The Theological Anthropology of Maximus the Confessor
Publisher: Open Court Publishing Company
This text focuses on Maximus's anthropology, and his developed general reflections on human nature. It examines his psychology, his Christological presuppositions and the general concept of man as microcosm in Antiquity.
Maximus the Confessor (580–662), giant among early Byzantine theologians, stands at the summit of the Greek patristic tradition. He is spokesman of the Greek-speaking “East” in something of the way Thomas Aquinas came to speak for the Latin “West.” His extreme importance as a spiritual writer is evidenced by the huge space assigned to him in the Philokalia. Believing in the intimate link between dogma and prayer, Maximus opposed the heresies of his day with his own unmatched synthesis of Christian truth. For this, he was persecuted and mutilated, and died in exile. The modern rediscovery of Maximus, begun by Western Christian scholars such as Vittorio Croce, Pierre Piret, Hans Urs von Balthasar, Lars Thunberg, and Juan-Miguel Garrigues, has led to an ever-increasing use of his theology and insights by Orthodox and Catholic theologians throughout Europe and North America. Maximus has also become a central point of reference in Catholic-Orthodox dialogue. Aidan Nichols has provided the English-speaking reader with a reliable guide to the major studies on Maximus done in Europe in the past twenty-five years: the period of “rediscovery.” He reads Maximus through the eyes of those who have studied him in depth, and builds up a multi-faceted portrait of this prince among theologians, and a comprehensive overview of his theology, his “Byzantine Gospel.” Along with a brief biography, and an account of the history of the relevant scholarship, sufficient primary texts have been included to convey a sense of Maximus’ powers both as a summarizer of the previous tradition, and as an original theologian in his own right.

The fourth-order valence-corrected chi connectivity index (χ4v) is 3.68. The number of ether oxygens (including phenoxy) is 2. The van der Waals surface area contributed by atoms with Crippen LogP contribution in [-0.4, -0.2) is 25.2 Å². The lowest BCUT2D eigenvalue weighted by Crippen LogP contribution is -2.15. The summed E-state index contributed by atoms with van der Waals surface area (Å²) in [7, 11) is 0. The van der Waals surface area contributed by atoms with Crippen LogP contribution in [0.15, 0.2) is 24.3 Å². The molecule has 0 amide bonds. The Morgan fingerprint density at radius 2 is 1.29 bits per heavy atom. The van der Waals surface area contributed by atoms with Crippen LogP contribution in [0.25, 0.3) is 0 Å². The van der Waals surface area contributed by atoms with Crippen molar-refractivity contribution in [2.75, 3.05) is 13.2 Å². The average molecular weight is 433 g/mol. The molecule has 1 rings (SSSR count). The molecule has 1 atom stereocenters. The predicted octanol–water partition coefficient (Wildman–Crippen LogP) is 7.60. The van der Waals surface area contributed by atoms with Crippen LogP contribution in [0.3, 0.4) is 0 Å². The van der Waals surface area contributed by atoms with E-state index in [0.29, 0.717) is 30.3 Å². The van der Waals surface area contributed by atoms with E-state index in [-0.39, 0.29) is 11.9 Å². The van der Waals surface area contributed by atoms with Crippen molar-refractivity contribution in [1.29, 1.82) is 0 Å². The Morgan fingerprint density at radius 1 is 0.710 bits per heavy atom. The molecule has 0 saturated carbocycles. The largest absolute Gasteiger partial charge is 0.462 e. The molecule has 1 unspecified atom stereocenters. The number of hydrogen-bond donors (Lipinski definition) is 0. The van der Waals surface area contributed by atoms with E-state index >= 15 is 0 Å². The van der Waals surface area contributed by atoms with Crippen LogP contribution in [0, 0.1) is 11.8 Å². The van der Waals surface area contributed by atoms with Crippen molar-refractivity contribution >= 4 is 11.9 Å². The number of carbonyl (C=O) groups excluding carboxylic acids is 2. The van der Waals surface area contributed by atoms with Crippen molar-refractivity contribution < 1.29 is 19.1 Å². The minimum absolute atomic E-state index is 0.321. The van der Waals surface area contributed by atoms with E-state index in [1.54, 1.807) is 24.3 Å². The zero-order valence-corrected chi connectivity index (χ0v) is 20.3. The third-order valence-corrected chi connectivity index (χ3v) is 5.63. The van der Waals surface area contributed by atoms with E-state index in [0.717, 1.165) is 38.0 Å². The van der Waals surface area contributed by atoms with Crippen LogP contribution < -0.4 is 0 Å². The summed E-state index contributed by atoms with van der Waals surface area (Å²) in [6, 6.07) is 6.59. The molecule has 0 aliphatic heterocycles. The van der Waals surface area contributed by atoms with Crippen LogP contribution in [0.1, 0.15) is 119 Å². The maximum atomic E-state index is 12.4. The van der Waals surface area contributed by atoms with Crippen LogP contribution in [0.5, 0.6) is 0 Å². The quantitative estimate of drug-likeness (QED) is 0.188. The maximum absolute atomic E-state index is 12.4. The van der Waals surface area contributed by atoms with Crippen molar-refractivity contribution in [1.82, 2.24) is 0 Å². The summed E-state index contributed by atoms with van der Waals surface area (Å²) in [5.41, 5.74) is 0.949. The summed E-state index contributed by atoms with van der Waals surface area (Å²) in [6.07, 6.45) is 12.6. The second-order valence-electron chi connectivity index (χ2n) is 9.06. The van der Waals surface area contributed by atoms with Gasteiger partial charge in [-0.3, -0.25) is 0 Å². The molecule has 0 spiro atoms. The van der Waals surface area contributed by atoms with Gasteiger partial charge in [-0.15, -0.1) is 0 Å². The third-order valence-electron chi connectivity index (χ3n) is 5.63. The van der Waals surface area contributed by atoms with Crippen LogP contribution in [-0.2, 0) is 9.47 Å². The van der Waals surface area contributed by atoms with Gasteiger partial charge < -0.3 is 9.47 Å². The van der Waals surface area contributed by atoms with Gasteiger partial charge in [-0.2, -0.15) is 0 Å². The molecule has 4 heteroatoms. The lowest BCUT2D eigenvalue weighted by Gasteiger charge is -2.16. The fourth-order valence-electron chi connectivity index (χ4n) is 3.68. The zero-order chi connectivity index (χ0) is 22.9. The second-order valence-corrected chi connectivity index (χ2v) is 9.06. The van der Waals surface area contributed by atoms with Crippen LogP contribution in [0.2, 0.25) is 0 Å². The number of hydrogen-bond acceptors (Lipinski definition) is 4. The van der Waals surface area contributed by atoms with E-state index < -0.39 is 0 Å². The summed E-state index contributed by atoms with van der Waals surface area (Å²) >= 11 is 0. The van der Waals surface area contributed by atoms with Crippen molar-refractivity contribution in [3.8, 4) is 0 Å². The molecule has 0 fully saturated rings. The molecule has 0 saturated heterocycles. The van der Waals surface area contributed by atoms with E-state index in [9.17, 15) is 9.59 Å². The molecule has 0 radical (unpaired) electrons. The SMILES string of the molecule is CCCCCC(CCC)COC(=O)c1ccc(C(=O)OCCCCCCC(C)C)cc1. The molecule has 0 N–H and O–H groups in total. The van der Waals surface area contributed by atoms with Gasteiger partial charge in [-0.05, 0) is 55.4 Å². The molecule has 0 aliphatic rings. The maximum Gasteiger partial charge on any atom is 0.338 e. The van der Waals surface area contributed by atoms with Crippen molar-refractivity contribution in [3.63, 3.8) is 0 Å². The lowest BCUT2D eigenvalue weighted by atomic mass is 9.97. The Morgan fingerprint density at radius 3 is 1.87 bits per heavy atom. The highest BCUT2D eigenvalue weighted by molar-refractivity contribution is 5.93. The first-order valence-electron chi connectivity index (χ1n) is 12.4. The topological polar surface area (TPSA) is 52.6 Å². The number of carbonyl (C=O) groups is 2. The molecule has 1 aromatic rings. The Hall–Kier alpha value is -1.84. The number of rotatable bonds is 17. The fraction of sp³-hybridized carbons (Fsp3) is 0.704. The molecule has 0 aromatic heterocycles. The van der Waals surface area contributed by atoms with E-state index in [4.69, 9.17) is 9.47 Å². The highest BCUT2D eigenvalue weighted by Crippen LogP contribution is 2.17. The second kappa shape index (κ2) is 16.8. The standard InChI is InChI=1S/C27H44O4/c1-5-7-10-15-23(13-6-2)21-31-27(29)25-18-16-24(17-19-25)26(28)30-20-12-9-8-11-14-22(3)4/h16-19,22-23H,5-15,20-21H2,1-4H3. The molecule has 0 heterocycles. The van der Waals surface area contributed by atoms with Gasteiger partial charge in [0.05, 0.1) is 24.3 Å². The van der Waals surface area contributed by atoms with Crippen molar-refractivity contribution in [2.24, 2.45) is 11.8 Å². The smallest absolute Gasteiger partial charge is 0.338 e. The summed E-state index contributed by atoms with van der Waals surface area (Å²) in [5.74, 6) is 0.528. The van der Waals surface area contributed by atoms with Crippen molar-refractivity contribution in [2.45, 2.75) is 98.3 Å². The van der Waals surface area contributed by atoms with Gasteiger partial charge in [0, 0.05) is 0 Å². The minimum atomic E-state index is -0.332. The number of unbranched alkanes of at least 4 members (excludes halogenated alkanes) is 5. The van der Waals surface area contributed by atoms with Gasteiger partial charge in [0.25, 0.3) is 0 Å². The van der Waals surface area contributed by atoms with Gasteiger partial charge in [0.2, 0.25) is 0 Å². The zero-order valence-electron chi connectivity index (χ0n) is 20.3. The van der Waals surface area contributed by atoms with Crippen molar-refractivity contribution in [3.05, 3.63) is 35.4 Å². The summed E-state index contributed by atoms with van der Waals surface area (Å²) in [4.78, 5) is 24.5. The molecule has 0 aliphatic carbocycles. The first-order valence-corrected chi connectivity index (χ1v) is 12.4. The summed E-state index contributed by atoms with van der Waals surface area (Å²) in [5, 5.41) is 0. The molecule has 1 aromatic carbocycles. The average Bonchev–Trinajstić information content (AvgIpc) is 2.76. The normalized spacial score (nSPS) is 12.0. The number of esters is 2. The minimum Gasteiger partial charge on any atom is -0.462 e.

This study contextualizes the achievement of a strategically crucial figure in Byzantium's turbulent seventh century, the monk and theologian Maximus the Confessor (580-662). Building on newer biographical research and a growing international body of scholarship, as well as on fresh examination of his diverse literary corpus, Paul Blowers develops a profile integrating the two principal initiatives of Maximus's career: first, his reinterpretation of the christocentric economy of creation and salvation as a framework for expounding the spiritual and ascetical life of monastic and non-monastic Christians; and second, his intensifying public involvement in the last phase of the ancient christological debates, the monothelete controversy, wherein Maximus helped lead an East-West coalition against Byzantine imperial attempts doctrinally to limit Jesus Christ to a single (divine) activity and will devoid of properly human volition. Blowers identifies what he terms Maximus's "cosmo-politeian" worldview, a contemplative and ascetical vision of the participation of all created beings in the novel politeia, or reordered existence, inaugurated by Christ's "new theandric energy". Maximus ultimately insinuated his teaching on the christoformity and cruciformity of the human vocation with his rigorous explication of the precise constitution of Christ's own composite person. In outlining this cosmo-politeian theory, Blowers additionally sets forth a "theo-dramatic" reading of Maximus, inspired by Hans Urs von Balthasar, which depicts the motion of creation and history according to the christocentric "plot" or interplay of divine and creaturely freedoms. Blowers also amplifies how Maximus's cumulative achievement challenged imperial ideology in the seventh century—the repercussions of which cost him his life-and how it generated multiple recontextualizations in the later history of theology.
Grundzüge der Bibelhermeneutik bei Maximus Confessor
Author: Assaad Kattan
This study on Maximus the Confessor's biblical hermeneutics provides a thorough analysis of how Maximus approached the Holy Scripture in theory and praxis. It attempts to simultaneously shed light on the sources used by the Confessor and to show the originality and consistency of his hermeneutical intuitions.